The advanced materials industrial value chain incorporates activities that range from securing input materials to transformation processes into output products with all the supporting functions. Not just intermediate products for additional conversion but all the way to the final product in the hands of the end user. Primary activities include raw materials management, production processes, intermediate products and end-user products. This in turn involves a large array of support tasks, such as supplier control, product design, engineering, research and development, testing and quality management, product qualification, marketing and sales, regulatory compliance, life cycle management, and customer satisfaction. It should be noted that the concept of value chain management received a lot of attention following Michael Porter’s seminal work on "Competitive Advantage: Creating and Sustaining superior Performance". For over a decade, Pangaea Ventures has been building advanced material startup companies and this experience has allowed us to establish some best practice approaches that include industrial value chain management.
In the past, we typically only thought of the term “harvesting” in relation to agriculture. Perhaps that was a simpler time, before Big Data allowed us to “harvest” great insights for example. At its root (pun intended), harvesting is all about gathering something of value. That something is almost limitless: corn, vibrations, wheat, wasted heat, tomatoes, phone records, fish, etc. More and more, people are looking towards harvesting various forms of energy to improve lives, both present and future, human and battery. As we continually strive to increase energy efficiency and reduce waste, a wide variety of energy conversion and energy harvesting techniques are being explored and developed. Unlike traditional energy generation, which usually requires inputs that cost money (oil, coal, natural gas), energy harvesting generates usable electricity with “free” energy sources already present in the operating environment.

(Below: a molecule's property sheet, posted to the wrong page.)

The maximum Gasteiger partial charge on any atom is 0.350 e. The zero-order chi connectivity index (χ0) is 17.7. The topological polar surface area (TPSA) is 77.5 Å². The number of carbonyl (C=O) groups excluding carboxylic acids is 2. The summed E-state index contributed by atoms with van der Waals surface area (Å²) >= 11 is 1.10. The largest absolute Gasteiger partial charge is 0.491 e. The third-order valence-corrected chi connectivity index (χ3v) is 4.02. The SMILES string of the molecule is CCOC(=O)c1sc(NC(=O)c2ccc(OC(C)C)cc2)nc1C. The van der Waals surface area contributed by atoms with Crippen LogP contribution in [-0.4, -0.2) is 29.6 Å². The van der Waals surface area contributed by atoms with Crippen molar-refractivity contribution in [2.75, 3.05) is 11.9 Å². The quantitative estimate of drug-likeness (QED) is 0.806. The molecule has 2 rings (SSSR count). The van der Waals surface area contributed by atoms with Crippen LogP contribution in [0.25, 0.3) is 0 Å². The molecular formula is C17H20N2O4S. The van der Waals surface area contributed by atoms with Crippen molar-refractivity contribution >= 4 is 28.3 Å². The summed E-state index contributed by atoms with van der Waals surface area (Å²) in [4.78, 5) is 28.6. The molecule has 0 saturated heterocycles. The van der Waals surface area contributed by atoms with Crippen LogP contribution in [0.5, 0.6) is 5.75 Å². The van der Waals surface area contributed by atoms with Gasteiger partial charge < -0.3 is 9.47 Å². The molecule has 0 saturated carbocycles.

Early stage advanced materials companies are most often born with a healthy dose of science in their DNA. However, as these companies evolve from the lab to the commercial world, the art of business must be genetically engineered in. In our experience working with early stage advanced materials companies, focus is one of the most delicate genes to effectively insert. Focus is a true art: On the one hand, there is a temptation to meddle in every possible application. On on the other, there is the repeated message to do one thing and do it well. The reality is that the key to building an important and valuable company usually lies somewhere in between.
Move over spider silk – there’s a new fiber in town!
Is it possible that the latest ‘wonder material’ has been under our noses the whole time? Could it really be derived from the most abundant organic polymer on earth, requiring only sunlight and water as production inputs? It sure seems that way. To paraphrase a friend of mine (out of context): Mother Nature has been innovating for billions of years and probably has it figured out.
In 1968, William Gaud, director of the United States Agency for International Development (USAID) coined "the Green Revolution" as a term for the massive impact new technologies were having on agriculture: Synthetic fertilizers, hybrid crops, improved irrigation and the introduction of synthetic pesticides. The Green Revolution had actually begun twenty-five years earlier in Mexico with the work of Norman Borlaug, and established an era where crop yields would increase by 50% per decade.